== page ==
System: Verzeihung, bitte? (Pardon, please?)
Caller: Samstag. (Saturday)
System: Neh du (haha), um Gottes Will. Das geht leider nicht. Am Samstag sind (No, you, for God’s sake, that works unfortunately not on Saturday are) wir zu. Es gibt nur noch Donnerstag, Freitag oder Montag. Bitte wählen Sie. (we closed. There is only left Thursday, Friday or Monday. Please (you) make a choice.)
As with the English example, the system temporarily shifts away from the normal, more formal register in an attempt to bond with the caller, ease any frustration the caller may have, get the caller to refocus and bring him or her back on track. It’s the IVR equivalent of a friendly pat on the shoulder.
One question that generally would not fit the mental model of speaking with a human agent is whether you are male or female. Countless prior telephone calls will have taught you how well your voice alone suggests to people whether they should call you “Sir” or “Ma’am.” You know from past experience whether people in the local culture have any trouble guessing your gender from your traditionally male or female first name. You set your expectations accordingly.
Speech recognition technology does not yet reliably exploit the pitch of a caller’s voice to determine gender. And with a multicultural calling population, the system can’t depend on first names. For instance, the French pronunciation of “Daniel” could be interpreted as “Danielle.” “Pat,” to English speakers, may be used for both male and female persons and does not clearly provide any information about gender. With Asian names, most Western people can only guess; e.g., “Chao” (Chinese) meaning “great one” may be used both for males and for females. The cost of guessing wrong is great, as the system will come across as unintelligent and alienating. Additionally, instructing the recognition machine to sort out which names are male and which are female requires extensive grammar design.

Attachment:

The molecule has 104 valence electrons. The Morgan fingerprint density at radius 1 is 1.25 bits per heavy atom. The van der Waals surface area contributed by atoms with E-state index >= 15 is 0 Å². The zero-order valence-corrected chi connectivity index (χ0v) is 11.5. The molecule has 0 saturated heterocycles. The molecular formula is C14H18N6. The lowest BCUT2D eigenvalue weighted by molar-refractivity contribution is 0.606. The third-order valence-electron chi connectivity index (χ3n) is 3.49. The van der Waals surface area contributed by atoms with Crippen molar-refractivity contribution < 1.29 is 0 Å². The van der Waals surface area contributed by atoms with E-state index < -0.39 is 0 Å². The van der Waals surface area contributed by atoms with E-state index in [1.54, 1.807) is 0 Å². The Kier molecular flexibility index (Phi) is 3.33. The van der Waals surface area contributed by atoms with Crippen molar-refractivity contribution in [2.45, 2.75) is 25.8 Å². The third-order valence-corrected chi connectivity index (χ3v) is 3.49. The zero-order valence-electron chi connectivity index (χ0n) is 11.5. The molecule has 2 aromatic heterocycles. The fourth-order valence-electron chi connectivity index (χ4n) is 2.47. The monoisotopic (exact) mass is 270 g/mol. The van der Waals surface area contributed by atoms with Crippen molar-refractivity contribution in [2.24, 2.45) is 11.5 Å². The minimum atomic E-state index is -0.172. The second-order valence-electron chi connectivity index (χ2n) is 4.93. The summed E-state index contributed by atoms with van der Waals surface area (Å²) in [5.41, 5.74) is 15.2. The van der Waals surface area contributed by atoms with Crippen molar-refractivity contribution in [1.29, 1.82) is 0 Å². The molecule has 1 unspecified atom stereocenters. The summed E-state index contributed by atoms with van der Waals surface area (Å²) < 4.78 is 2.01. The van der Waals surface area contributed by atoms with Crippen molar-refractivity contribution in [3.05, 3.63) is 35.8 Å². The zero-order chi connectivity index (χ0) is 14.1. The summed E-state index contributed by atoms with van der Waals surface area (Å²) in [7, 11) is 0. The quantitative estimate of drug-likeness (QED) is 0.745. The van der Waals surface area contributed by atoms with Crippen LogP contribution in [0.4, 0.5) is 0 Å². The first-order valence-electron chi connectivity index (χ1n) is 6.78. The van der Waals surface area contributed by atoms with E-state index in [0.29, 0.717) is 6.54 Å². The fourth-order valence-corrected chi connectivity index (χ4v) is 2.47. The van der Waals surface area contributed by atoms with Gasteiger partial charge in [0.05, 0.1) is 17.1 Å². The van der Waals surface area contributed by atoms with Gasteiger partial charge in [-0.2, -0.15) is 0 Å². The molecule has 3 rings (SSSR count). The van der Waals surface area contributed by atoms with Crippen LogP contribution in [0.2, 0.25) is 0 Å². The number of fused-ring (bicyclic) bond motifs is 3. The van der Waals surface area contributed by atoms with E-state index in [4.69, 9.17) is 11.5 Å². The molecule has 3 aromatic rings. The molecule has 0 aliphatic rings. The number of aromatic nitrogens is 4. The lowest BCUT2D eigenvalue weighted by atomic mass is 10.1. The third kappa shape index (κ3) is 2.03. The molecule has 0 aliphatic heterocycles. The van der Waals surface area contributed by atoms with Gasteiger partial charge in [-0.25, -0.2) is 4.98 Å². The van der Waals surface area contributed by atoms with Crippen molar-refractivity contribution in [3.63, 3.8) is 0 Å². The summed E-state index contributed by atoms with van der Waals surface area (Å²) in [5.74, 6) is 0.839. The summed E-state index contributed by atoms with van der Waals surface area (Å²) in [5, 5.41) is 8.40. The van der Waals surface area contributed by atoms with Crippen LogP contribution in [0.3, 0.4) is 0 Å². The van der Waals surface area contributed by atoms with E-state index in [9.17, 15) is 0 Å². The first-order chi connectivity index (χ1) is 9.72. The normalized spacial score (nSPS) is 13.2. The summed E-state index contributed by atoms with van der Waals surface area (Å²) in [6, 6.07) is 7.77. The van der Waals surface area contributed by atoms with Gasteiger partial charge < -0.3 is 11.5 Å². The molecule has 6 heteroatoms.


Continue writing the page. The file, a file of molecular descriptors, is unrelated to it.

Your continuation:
Consequently, the VUI designer needs to find out the intelligent way.
English is gender-neutral in certain cases:
English: “Are you satisfied with the outcome of the survey?” (gender-neutral)
The same example in Spanish demands more precision:
Spanish: “¿Está contento con el resultado de la encuesta?” (male)
“¿Está contenta con el resultado de la encuesta?” (female)
The way out in the example above could be rewording the prompt, avoiding the use of a gender-sensitive reference to the addressee, with a phrase that literally translates “Is the outcome of the survey pleasing to you?”
Spanish: “Le gusta el resultado de la encuesta?”
Another strategy is to create a gender-neutral prompt using the equivalent of “one” or “any person.” The same can be used to address both singular and plural referents:
Swedish: “Man kann åka taxi till stan.” (One could take a cab into town.)
But also: “It’s possible to take a cab into town.”